Later this year, the Supreme Court will hear arguments against a 1992 case that is often cited as why online retailers do not have to collect a sales tax. According to Bloomberg, the court will review South Dakota v. Wayfair, in which the plaintiff argues that the current rules are costing state and local governments billions in revenue by being able to skirt around tax collection. In 2016, South Dakota passed a law requiring retailers with more than $100,000 in annual sales to pay 4.5 percent sales tax on those purchases.
The 1992 ruling in question regards Quill v. North Dakota, in which it was decided that only businesses with a physical footprint in a state could be required to collect a sales tax. As you’ve probably already noticed, 1992 was a long time ago, just before the dawn of e-commerce. According to the Government Accountability Office, state and local governments could have collected as much as $13 billion in sales tax in 2017 had they been able to require such.
Opposing South Dakota in this legal fight are online retailers Wayfair, Overstock, and Newegg, which say that comprehensive congressional reform is needed to resolve the issue. They also contend that overturning Quill would hurt small businesses. Amazon, the largest online retailer, used to resist collecting sales tax, but can no longer avoid doing so now that it has distribution centers in pretty much every state. It charges sales tax on items it sells, but not items sold via a third party on Amazon’s site.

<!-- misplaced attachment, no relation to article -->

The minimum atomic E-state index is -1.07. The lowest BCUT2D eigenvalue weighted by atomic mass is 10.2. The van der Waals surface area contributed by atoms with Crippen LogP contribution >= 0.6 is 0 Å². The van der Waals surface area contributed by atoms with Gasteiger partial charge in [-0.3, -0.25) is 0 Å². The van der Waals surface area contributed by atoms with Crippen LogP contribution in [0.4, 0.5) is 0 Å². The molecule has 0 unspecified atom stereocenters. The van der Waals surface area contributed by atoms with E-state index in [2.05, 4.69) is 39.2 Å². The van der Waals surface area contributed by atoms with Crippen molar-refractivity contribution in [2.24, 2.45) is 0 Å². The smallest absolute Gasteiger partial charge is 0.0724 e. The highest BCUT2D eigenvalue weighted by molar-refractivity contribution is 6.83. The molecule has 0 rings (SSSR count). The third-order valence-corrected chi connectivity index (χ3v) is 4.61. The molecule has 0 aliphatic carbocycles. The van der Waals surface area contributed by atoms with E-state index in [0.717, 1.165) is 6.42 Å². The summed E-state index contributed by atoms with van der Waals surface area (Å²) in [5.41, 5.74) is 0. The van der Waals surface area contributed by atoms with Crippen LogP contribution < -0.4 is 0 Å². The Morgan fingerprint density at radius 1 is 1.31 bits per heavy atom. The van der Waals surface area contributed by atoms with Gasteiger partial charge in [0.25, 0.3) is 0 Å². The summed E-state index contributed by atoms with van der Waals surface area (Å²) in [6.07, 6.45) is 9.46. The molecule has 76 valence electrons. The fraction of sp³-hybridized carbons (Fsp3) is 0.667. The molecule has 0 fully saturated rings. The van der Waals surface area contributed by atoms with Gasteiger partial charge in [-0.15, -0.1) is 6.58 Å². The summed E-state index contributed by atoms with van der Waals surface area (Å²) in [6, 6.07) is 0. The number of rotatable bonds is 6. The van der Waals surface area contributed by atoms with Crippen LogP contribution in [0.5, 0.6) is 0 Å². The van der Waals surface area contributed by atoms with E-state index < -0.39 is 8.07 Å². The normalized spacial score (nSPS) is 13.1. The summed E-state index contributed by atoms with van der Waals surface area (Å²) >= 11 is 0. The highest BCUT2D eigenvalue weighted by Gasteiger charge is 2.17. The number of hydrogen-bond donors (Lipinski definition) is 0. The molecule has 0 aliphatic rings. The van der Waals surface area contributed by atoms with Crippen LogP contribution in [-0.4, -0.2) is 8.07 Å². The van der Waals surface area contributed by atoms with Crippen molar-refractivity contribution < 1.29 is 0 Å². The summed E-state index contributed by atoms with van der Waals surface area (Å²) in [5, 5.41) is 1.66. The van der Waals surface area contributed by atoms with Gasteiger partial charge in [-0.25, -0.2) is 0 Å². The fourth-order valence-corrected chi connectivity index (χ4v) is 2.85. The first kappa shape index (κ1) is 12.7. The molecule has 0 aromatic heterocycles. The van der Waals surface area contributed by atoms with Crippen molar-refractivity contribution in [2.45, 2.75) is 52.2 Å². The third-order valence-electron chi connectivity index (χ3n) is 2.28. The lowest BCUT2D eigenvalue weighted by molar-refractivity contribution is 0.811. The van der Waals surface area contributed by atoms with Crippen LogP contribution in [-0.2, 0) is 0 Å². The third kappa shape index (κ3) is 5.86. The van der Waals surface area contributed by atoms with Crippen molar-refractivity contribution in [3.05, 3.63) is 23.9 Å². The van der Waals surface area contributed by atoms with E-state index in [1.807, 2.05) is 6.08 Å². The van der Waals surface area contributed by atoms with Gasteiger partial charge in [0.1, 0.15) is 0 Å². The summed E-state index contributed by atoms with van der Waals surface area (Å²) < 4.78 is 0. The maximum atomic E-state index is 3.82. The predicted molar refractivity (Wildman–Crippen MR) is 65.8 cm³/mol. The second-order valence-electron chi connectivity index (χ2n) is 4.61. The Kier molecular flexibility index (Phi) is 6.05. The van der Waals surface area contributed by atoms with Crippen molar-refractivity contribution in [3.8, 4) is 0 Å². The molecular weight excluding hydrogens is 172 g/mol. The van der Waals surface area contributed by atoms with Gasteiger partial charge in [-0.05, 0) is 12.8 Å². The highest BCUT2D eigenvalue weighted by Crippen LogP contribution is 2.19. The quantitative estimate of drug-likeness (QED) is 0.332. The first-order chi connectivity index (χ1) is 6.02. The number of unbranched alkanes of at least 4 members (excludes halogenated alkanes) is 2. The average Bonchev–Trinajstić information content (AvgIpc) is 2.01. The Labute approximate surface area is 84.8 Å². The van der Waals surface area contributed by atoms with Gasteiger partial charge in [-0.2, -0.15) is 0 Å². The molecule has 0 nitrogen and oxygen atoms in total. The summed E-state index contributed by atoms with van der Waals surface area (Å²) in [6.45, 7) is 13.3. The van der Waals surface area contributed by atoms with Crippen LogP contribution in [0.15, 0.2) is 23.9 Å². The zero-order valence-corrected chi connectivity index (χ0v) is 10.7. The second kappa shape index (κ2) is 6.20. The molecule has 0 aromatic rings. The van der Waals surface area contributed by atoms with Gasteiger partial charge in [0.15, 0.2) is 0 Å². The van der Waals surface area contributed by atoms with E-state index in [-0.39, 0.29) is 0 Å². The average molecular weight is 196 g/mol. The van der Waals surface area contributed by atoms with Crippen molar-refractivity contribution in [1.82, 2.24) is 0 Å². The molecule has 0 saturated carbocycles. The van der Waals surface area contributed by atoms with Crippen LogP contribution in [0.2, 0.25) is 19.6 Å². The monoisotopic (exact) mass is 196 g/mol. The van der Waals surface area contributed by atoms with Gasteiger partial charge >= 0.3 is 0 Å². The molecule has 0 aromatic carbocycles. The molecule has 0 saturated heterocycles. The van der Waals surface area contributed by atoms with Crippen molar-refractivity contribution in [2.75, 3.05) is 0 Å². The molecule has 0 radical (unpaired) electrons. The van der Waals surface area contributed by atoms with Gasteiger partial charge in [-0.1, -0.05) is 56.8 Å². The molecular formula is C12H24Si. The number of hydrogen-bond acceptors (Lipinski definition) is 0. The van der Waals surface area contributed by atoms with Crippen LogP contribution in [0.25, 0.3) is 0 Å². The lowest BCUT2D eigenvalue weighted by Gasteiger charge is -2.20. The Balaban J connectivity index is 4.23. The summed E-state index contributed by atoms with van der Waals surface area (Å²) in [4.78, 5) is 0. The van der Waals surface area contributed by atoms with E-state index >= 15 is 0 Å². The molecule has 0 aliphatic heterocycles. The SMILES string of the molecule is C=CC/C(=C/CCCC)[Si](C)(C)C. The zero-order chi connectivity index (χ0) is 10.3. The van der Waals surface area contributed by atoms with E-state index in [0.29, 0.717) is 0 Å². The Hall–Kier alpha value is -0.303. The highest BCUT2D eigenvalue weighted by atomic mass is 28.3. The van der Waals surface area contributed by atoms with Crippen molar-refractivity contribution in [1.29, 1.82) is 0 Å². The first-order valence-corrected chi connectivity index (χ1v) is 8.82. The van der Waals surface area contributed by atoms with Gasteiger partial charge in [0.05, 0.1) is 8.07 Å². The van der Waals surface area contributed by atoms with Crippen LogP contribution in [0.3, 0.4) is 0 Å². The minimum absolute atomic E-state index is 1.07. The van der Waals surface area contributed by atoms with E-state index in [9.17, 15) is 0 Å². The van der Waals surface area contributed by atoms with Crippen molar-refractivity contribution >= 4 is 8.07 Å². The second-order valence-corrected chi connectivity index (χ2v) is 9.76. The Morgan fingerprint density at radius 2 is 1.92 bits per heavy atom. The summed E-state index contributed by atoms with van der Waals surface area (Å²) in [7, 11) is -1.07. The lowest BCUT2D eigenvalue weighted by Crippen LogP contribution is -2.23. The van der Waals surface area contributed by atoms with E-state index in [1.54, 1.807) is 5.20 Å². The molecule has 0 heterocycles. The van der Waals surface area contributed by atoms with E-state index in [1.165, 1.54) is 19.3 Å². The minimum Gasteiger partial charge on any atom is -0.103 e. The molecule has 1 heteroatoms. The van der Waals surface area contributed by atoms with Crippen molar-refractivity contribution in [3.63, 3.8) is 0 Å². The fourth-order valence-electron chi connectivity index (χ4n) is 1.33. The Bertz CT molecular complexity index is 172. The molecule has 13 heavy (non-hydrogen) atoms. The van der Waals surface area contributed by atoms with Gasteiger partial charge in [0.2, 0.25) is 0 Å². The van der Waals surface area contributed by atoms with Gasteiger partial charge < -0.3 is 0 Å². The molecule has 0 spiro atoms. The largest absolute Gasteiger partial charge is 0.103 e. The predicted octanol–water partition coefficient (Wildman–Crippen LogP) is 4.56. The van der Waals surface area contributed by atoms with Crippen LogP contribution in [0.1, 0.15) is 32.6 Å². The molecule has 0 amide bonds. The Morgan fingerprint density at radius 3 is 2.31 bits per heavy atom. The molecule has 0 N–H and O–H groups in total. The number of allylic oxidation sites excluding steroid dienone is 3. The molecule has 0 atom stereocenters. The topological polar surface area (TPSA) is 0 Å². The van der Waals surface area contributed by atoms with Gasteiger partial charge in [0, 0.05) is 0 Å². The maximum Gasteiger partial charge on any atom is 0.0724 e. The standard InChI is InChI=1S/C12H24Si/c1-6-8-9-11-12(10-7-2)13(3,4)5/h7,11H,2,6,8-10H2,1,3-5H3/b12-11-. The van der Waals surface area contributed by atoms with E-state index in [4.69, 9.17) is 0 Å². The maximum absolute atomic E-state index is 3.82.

How the court might rule in the case is up in the air, though the issue has been touched upon in recent years. In 2015, Justice Anthony Kennedy wrote of Quill:
Given these changes in technology and consumer sophistication, it is unwise to delay any longer a reconsideration of the Court’s holding in Quill. A case questionable even when decided, Quill now harms States to a degree far greater than could have been anticipated earlier.
The court is expected to issue a ruling before the current term ends in June.